Anyway, strange things happen in their village. Many hens and cows are killed. One night, when the husband woke up and found out that his wife was missing. He has suspicion and decides to follow her. The next night( usually on the 999th day), he saw her eating hens and was shocked. He realized her real identity, but he could not kill her because he loved her very much. In another version, on the 999th night, husband tells the story of the night to his wife (Kumiho). The sad thing is that she cannot be a human forever and go back to the woods again with a lot of pain and grief. The man regrets what he has done, but too late. The legend is about sad hopeless love between human and Kumiho. It gives us a lesson about the imprudent human nature and disbelief. Very Sad! If you enjoy this story, try this korean TV show!http://www.mysoju.com/nine-tailed-fox/

Can you picture yourself in a situation where you cannot understand the language being spoken around you? Due to the limited language proficiency, you might not make friends and participate in the classroom activities and it may make you fearful and frustrated. Many English Language Learners are likely to feel this kind of frustration. When it comes to teaching content areas to ELLs who struggle to grasp the content, teacher can play a pivotal role in bridging many gaps by tapping into the background knowledge that students bring with them, making the content more accessible based on ELLs’ experiences and cultural expectations, and providing ELLs’ parents with the information they need about their children’s progress in school. Even though there are a number of effective approaches, Two Way Immersion (TWI) program seems to be one of the most effective approaches to help ELLs make transitions as smooth as possible and deepen their understandings about the content areas as much as possible because language learning in TWI programs takes place primarily through content instruction and communication using both languages.

It’s because, TWI program integrates fairly equal numbers of language minority and language majority students for all or most of the day, and provides content area instruction and literacy instruction to all students in both languages. In other words, TWI programs strive to provide all students with the opportunity to develop bilingualism, biliteracy, and cross-cultural awareness in their second language. These three factors are key assets that will help participating students meet the demands of the society they belong to as well as the needs of the individuals to be well-educated citizen of the 21st century as a whole.

It is very important for all teachers involved in program to have a uniform philosophy about the benefits of TWI programs and have a shared vision for implementation. I’ll cherish the dedicated TWI teachers to try to make the content comprehensible to the nonnative speakers, while still making the lessons stimulating and challenging to the native speakers. Due to the integrated nature of TWI programs, TWI teachers also need to possess strong interpersonal skills that allow students to function well in cross-cultural environments. In other words, not only do TWI teachers need to be able to promote student outcomes, instructional strategies, and positive cross-cultural relationships among students in their classes, they also need to be able to work effectively with other staff members and parents involved from both cultural groups. Therefore, I’ll ask teachers to attend the planning or substantive training sessions mandatorily to be qualified and skilled teachers with the help of veteran teachers and try to adjust disagreements among staff regarding program features to facilitate the work of two-way teachers, improve dual-language teaching skills through collaborating with team members, and renew enthusiasm for teaching. In addition, I’ll hire a bilingual coordinator and parents who are bilingual to support staff and facilitate the need for positive cross-cultural attitudes among all school staff.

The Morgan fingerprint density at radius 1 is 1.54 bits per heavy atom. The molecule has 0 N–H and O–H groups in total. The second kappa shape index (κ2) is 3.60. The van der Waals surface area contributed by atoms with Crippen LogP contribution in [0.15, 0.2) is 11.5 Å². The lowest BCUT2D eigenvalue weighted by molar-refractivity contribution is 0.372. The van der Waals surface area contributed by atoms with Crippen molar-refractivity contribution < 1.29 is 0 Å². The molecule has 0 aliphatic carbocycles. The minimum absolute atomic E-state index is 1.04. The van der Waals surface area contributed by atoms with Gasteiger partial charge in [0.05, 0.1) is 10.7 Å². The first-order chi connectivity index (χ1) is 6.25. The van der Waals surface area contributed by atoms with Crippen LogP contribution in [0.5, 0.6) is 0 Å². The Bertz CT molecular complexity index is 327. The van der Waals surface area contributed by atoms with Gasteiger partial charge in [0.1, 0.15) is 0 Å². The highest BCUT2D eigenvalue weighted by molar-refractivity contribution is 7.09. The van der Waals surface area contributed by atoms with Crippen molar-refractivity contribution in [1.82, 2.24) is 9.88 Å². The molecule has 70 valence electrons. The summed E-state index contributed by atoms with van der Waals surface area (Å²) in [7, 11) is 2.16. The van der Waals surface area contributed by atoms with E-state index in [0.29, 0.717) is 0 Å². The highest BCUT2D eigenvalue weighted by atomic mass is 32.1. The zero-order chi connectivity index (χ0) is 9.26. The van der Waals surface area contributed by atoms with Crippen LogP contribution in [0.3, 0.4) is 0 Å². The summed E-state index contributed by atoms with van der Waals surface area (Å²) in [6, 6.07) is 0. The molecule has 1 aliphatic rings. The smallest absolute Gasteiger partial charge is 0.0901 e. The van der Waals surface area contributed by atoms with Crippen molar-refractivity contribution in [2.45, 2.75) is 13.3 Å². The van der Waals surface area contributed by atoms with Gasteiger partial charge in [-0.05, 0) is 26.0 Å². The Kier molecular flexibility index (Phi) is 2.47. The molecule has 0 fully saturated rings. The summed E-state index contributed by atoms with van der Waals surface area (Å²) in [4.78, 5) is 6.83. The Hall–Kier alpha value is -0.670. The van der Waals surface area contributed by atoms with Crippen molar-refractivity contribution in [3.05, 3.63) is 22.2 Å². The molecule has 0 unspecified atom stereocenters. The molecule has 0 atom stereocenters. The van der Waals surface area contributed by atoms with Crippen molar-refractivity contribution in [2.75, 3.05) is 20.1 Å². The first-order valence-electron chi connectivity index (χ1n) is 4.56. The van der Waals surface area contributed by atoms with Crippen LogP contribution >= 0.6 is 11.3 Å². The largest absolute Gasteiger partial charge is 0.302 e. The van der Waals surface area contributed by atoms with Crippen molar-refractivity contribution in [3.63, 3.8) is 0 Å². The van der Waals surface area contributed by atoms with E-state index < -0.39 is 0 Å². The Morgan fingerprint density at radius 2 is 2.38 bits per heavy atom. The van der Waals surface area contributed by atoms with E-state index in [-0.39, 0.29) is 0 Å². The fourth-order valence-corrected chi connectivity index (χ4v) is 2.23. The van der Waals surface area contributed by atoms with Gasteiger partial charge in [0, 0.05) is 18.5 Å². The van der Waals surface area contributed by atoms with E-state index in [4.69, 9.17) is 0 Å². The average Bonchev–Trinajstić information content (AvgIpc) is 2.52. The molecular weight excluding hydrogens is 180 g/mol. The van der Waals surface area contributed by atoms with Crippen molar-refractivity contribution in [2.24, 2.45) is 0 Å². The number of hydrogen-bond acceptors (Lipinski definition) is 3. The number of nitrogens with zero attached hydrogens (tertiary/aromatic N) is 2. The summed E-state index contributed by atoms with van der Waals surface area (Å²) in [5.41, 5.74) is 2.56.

TWI programs are additive bilingual programs which help all students maintain and develop oral and written skills in their first language while simultaneously acquiring a second language. In that sense, TWI programs are very effective in promoting equity for the two groups of students and working to equalize the status of the two languages and the two language groups of students. This can lead to high self-esteem, motivation to study hard, belief in academic competence, perception of a positive school and home environment, and so on. In sum, TWI programs are very efficient to promote bilingualism and biliteracy, grade-level academic achievement, and positive cross-cultural attitudes and behaviors in all students.

Most beginning learners who are limited in English proficiency are struggling to read texts through word recognition strategies, language knowledge, memorization, and so on. For those students, effective instruction and practice covering all areas of reading are needed. In fact, the Language Experience Approach is frequently recommended for beginning readers. It can help the students to interact with text with fun if the teacher uses a variety of strategies. The Language Experience Approach begins with a shared experience. It is an approach to reading instruction based on activities and stories developed from personal experiences of the learner. The more exciting and novel experiences the students have, the better the approach works.

 I worked with a second grade boy who is from Korea. He can read English but he mainly uses word recognition strategy for reading. To begin with, I asked him about the most memorable recent experience. And he started to talk about the Tornado we had a few weeks ago. I told him we were going to make a story book for tornado. Making Story books is a great way to encourage the students to involve in reading and writing simultaneously. To do so, we tried to find some articles about tornado with pictures through the internet. As soon as he saw the pictures he tried to talk about his experience using a lot of gestures. I just explained the new vocabulary in the article briefly to give him background knowledge. And then, I gave him some pieces of colored paper, a pencil, an eraser, and lined paper.